NARS Sheer Matte Foundation

This is a legacy post that has been given a slight facelift (don’t worry, content and opinions are the same). NARS Sheer Matte is a discontinued product I don’t miss. Continue reading to see why!

NARS Sheer Matte Foundation in Punjab
NARS Sheer Matte Foundation in Punjab

After a battery of swatches, samples, and wear tests I wound up using NARS Sheer Matte foundation for my bridal makeup. Prior to self-tanning (which I wasn’t going to do originally so I didn’t have to buy something new), I was already too dark for my, ‘pasty,’ foundation…so I decided to self-tan. I went to get color-matched once I established my desired color.

Getting Matched

It took a few trips to get it right. Unfortunately, the ColorIQ device was used improperly (I was flushed from the heat) and matched me to an EXTREMELY pink foundation. The foundation looked fine under the fluorescent lighting, but I stepped outside and was pink. (I have neutral-to-yellow undertones.) Pink wasn’t a good look for me. On the third trip, we finally nailed a color match – NARS Sheer Matte in Punjab. And it wasn’t just, “close enough,” Punjab was my skin color at the time. I was delighted – before, it had never taken three tries to pick a color; usually I do a ton of homework so I usually have a good idea what is going to work. This time, since my skin was not my usual color, I took a chance and threw myself on the mercy of the sales associates.

Excited for my first NARS product (eye pencil sharpener does not count) went home, tried it in the sunlight – still perfect! In weird lighting of my home – perfect. In front of my Jerdon lighted mirror – yep! And on camera – yes! Awesome. No SPF which meant no flash-back or washed out pictures.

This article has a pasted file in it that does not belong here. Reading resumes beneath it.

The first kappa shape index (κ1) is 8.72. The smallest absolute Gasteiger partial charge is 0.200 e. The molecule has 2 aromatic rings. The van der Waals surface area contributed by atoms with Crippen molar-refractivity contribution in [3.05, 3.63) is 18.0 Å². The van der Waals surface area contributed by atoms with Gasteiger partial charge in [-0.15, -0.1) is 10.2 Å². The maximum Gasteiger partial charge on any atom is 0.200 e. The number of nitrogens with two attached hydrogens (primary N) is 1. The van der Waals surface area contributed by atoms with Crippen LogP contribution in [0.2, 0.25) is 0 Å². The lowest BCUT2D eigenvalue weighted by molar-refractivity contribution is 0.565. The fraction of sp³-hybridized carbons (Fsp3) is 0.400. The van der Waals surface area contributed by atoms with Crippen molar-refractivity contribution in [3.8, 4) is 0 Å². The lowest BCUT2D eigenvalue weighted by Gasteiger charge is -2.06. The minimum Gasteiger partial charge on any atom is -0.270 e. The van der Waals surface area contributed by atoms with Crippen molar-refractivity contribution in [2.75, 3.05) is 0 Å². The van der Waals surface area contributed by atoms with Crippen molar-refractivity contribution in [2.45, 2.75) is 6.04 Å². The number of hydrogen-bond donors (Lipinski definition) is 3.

I worked with it a few times before my wedding day so I wouldn’t be surprised about how it behaved not only during application but also during wear. Once it was on, it looked great – but in short? I would never, ever repurchase NARS Sheer Matte.

Read more…

What I Learned About My Hair

What I Learned About My Hair

Ever learn something and go, “How did it take me so long to figure this out?” Yeah – that’s was me, this past Saturday, in disbelief about what I learned about my hair.

What Isn’t New

My ambition simply does not extend to my hair. If I could just wash-and-wear every day, I would. I don’t have much love for the tedium of blow-drying, not to mention using heat less often makes for healthier hair.

In fact, I do it more often than I should. I’m sure my lazy approach to my hair is my most-common detractor from my professional appearance.

It’s a catch-22 – and that’s why I adopted my simpler haircut. It’s easier for me to coax into being presentable.

What I Learned About My Hair

My main objection to styling is that it is time consuming. And that’s true – it is, but only when you have to do it. I already knew I didn’t have to bother every day.

What I learned, however, was that I can easily go longer between washes when I do something with my hair than when I wash-and-wear. That something can be just blowing it out (nothing remotely fancy, mostly a rough-dry with some smoothing to finish) with mousse. When I do that, I get more mileage out of a wash – enhanced, of course, with dry shampoo. Using the same dry shampoo at the same interval on air-dried hair, however, doesn’t allow me to go as far.

The Bottom Line